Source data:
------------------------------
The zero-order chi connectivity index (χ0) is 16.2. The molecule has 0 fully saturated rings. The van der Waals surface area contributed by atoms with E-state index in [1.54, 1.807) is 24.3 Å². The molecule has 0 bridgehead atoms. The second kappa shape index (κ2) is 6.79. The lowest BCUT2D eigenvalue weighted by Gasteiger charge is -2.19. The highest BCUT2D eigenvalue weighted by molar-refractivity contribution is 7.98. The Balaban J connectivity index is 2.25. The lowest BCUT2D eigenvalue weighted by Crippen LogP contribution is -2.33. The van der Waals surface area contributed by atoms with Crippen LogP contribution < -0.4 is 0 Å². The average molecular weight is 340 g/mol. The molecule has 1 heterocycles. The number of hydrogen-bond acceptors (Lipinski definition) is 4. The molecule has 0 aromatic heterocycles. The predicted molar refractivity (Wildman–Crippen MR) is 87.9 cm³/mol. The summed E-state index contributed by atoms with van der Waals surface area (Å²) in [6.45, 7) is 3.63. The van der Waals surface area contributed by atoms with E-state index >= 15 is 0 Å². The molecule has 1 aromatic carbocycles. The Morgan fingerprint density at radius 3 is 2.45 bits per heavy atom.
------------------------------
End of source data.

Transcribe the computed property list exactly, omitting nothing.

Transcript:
The zero-order chi connectivity index (χ0) is 16.2. The molecule has 0 fully saturated rings. The van der Waals surface area contributed by atoms with E-state index in [1.54, 1.807) is 24.3 Å². The molecule has 0 bridgehead atoms. The second kappa shape index (κ2) is 6.79. The lowest BCUT2D eigenvalue weighted by Gasteiger charge is -2.19. The highest BCUT2D eigenvalue weighted by molar-refractivity contribution is 7.98. The Balaban J connectivity index is 2.25. The lowest BCUT2D eigenvalue weighted by Crippen LogP contribution is -2.33. The van der Waals surface area contributed by atoms with Crippen LogP contribution < -0.4 is 0 Å². The average molecular weight is 340 g/mol. The molecule has 1 heterocycles. The number of hydrogen-bond acceptors (Lipinski definition) is 4. The molecule has 0 aromatic heterocycles. The predicted molar refractivity (Wildman–Crippen MR) is 87.9 cm³/mol. The summed E-state index contributed by atoms with van der Waals surface area (Å²) in [6.45, 7) is 3.63. The van der Waals surface area contributed by atoms with E-state index >= 15 is 0 Å². The molecule has 1 aromatic carbocycles. The Morgan fingerprint density at radius 3 is 2.45 bits per heavy atom.